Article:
Did 'Home Sweet Home' Lead To Financial Crisis?

Scott Simon reflects on the how America's focus on having a home may have played a role in the current financial mess.

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SCOTT SIMON, Host:

When we were children many of us tried to make a lot of money on the "Monopoly" board so that we could buy little green houses. We put them down on the board to increase the value of our properties. So many genuine experts to analyze America's recent financial meltdown, I'm hesitant to suppose that I have anything original to say. But as I've traveled around over the years, I've gotten to appreciate that there is something especially important and maybe even sacred about owning a home or apartment in the United States.

It's considered almost an unalienable right to make enough money to own our own place in which we can paint the walls red if we want, play whatever music we choose without disturbing the neighbors. After all, it's our home.

A chance to own a home or apartment is one of the reasons that people all over the world can be so eager, even desperate to live in America, to own a piece of the strongest, freest place on earth. Owning a home has been considered good, not just for ourselves but our community deep in the country. We will care more about and care more for our homes or apartments because they are ours. We will feel more connected to those around us because we've made an investment in our surroundings, and in a way, to each other.

Owning our own place makes us want to keep the streets clean and safe, make sure that the schools are good and that everyone around us has rewarding work so that our neighborhood is strong and desirable. Owning a home or apartment has always been considered a step towards growing up, a way of having a stake in the long term, a way of being a real citizen, not just people passing through.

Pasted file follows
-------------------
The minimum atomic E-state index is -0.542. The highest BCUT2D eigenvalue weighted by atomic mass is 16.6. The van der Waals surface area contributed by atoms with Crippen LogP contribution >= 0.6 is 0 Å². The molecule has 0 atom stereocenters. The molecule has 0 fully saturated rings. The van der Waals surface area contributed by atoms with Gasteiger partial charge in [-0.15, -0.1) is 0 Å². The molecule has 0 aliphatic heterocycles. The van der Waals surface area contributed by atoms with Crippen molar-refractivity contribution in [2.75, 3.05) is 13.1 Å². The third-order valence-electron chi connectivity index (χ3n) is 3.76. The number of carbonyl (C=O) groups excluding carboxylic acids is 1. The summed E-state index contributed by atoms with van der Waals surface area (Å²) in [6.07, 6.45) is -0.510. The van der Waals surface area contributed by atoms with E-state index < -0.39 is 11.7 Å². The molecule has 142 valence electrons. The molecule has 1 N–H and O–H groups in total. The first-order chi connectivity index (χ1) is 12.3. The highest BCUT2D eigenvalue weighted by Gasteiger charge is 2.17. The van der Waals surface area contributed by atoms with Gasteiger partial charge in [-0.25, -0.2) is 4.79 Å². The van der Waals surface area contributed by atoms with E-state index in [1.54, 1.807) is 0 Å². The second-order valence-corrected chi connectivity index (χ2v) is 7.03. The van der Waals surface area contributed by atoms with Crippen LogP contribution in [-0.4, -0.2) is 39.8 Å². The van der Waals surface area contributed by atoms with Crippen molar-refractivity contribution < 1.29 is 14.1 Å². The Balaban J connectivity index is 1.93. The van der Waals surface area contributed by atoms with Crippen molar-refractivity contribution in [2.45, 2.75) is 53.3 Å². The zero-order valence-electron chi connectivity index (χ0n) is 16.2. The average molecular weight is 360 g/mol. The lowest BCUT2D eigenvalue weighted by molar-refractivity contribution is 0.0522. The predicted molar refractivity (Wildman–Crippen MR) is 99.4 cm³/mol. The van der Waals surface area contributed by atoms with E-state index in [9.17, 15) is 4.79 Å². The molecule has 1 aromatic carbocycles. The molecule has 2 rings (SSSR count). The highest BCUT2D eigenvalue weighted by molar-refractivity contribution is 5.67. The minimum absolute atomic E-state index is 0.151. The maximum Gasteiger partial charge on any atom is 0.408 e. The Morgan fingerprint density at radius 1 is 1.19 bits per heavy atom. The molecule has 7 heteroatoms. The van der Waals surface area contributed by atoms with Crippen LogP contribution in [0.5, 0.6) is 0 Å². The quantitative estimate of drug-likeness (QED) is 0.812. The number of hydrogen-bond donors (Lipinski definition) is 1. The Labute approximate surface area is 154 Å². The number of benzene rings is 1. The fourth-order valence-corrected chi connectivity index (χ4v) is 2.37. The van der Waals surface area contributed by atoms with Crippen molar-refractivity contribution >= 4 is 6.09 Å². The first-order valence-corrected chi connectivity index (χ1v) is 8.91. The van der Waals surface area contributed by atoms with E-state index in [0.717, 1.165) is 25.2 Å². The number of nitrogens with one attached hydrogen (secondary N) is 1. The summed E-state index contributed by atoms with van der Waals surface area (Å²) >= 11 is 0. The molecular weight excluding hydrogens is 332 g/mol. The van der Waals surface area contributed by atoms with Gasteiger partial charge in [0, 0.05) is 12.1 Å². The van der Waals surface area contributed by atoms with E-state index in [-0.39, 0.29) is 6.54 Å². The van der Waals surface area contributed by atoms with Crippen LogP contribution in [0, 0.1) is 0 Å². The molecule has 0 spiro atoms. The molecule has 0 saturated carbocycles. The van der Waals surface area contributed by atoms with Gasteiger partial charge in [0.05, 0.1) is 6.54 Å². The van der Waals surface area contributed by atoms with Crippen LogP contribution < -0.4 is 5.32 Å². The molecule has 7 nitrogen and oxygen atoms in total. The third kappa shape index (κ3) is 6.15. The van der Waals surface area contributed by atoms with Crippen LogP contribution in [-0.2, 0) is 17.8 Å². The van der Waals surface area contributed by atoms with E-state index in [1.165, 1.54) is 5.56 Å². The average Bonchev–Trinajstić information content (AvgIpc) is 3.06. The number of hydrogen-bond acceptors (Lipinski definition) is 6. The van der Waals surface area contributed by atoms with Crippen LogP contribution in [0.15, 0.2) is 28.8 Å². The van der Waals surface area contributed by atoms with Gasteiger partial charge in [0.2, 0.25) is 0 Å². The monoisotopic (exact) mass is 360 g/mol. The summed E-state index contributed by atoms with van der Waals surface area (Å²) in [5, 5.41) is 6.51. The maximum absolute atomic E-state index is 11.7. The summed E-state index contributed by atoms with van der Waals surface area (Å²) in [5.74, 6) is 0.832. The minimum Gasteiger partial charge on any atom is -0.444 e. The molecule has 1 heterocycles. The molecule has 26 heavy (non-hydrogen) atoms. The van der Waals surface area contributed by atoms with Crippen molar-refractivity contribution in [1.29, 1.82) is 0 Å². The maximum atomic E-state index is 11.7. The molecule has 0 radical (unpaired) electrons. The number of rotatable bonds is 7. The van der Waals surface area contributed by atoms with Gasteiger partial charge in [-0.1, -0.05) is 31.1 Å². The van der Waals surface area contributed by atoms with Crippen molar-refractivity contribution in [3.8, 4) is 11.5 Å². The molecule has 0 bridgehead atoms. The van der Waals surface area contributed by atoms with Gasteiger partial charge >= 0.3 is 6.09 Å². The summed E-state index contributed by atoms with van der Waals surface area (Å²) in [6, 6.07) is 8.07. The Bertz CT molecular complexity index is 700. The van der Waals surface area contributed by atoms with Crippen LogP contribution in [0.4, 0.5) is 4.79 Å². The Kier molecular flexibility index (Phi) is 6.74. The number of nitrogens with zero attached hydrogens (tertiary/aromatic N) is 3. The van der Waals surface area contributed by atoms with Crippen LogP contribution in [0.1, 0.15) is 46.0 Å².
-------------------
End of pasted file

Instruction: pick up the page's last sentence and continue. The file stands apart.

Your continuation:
Owning a home is the largest investment that most families ever make, and over the years, many of us began to regard it as a kind of inhabitable savings and retirement account. You buy a house or apartment, live in it as it grows in value and sell it for more than you paid to buy some place bigger or better, help your children through school or enrich your retirement.

It was naive to think that homes and apartments always increase in value. But the emotional and financial importance of home ownership is what made it precious to people who were looking for new ways to make - and I pointedly won't say earn - quick bags of cash. No doubt, many people with bad credit histories leapt at the chance to buy homes they couldn't afford to turn a quick buck. But I wonder how many got caught up in a crisis that began with mortgage losses because they saw the chance to buy a house cheaply as their one best chance to give their families better lives? They hoped that buying the house would turn around their fortunes.

Their dreams played into the schemes of speculators, short sellers and more than a few outright swindlers for whom homes were just pieces on a game board.

(SOUNDBITE OF SONG "HOME")

SHERYL CROW: (Singing) And this is home, home. This is home. I found you standing...

SIMON: Sheryl Crow. This is NPR News.

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